Studying grid cells and almost all cell types in the EC are a lot easier for neuroscientist to study compared to many other neurons. When doing neuroscience experiments, directly linking stimulus to firing output makes it easier to study, but most neurons are taking lots of abstract inputs from other parts of the brain where we don’t know what those inputs mean. On the other hand, grid cells are already high up in the cognitive processing pipeline and can be directly measured against the outside world by observing how the organism moves. Its one of the only systems we can directly measure these high level cognitive functions from outside.

Costantinescu et al. have done experimentation where they contrived a 2D “bird space” and used fMRI to measure human brains as they were thinking about this “bird space”. The evidence suggests that these same grid cells can be used to organize abstract knowledge.

Grid cells seem to store some form of abstract mapping that allows concepts to be stored in a structured way AND constrain them so that when they need to be retrieved and compared with other objects, it can do so in a direct and quick manner. One paper I read theorizes that this stored representation is like a plan that can be used similar to transitive learning (if A is greater than B and A is greater than C, then A is greater than C). There is a lot of research going on know to understand how the conceptual mapping of grid cells works and how to implement this algorithm into ANNs.

In the paper “What is a Cognitive Map? Organizing Knowledge for Flexible Behavior“, Behrans et al. hypothesize that the EC made up predominately of grid cells is a system of transition functions to learn and find generalized structures. The cells embed the relationships in structures. They also state that for this cognitive map to work, the sensory stimuli must be separate from the structure representations and that these structure representations must be explicitly represented. For example, you may learn that to navigate a vehicle on a road, you want to have control of your direction (steering wheel) , acceleration (gas pedal), and stopping (break pedal). If you go play a video game for driving cars, you will want to make sure you have access to the same basic controls. If you ride a motorcycle, you need the same controls. If you go to ride a bike, you need similar maneuvers. [The exact details and sensory stimulus changes, but the structure remains the same]. Another way said, the structural knowledge transfers across domains. So the EC is storing structural abstractions. By storing these structural abstractions, the mind can use them for quick lookups, acting as a filter for all the thousands of actions one could take. For example, if you are assembling a new electric toy, your mind can pull up how to turn a screw driver and insert batteries and can skip pulling up instructions for pouring a glass of water. In the vision system, it is thought that all objects are composed of smaller parts that the vision neurons see. For example a box would be composed of lines, edges, and corners. Similarly, it is thought that structural abstractions are compositional and made up of smaller structures.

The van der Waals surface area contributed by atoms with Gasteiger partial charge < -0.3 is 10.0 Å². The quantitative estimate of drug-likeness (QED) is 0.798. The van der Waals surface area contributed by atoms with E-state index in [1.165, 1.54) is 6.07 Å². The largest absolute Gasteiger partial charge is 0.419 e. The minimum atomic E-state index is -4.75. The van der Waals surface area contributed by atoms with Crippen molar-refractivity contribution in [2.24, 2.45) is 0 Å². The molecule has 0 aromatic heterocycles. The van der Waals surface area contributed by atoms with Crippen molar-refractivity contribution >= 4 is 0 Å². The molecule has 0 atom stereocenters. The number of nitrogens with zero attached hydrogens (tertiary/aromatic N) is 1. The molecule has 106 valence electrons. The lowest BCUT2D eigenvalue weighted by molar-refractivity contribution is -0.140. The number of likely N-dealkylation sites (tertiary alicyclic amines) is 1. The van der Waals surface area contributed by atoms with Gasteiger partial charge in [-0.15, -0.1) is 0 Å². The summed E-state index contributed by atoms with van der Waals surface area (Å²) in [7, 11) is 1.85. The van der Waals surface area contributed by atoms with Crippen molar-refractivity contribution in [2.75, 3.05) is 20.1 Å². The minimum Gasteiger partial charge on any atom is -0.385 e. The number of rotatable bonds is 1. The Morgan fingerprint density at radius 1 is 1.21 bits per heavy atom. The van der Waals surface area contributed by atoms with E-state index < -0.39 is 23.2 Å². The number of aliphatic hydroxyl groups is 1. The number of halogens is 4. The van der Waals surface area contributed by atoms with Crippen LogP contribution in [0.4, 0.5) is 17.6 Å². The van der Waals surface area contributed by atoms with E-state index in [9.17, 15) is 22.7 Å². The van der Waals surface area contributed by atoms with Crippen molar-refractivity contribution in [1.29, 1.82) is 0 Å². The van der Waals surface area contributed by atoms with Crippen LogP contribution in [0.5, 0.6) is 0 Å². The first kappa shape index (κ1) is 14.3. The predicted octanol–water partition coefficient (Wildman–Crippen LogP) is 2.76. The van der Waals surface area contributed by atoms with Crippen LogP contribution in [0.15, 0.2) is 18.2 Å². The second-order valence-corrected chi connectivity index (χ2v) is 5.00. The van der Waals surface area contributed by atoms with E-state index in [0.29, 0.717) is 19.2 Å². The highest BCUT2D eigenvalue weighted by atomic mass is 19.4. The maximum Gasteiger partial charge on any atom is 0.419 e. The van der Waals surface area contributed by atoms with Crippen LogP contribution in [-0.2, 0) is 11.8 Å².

There are several computational models that been built to test out using grid cells in computation. This is an exciting direction that may lead to computers that can generalize like humans.

Further grid cell research

Speech from Edward Moser while recieving his Nobel Peace prize for discovering grid cells: https://www.nobelprize.org/prizes/medicine/2014/edvard-moser/lecture/

What I am trying to learn:

Do I see a way to represent generalizable knowledge.

How does this hexagonal grid system work as we know it

how do the experiments actually working

TODO:

finish memorizing every paper on grid cells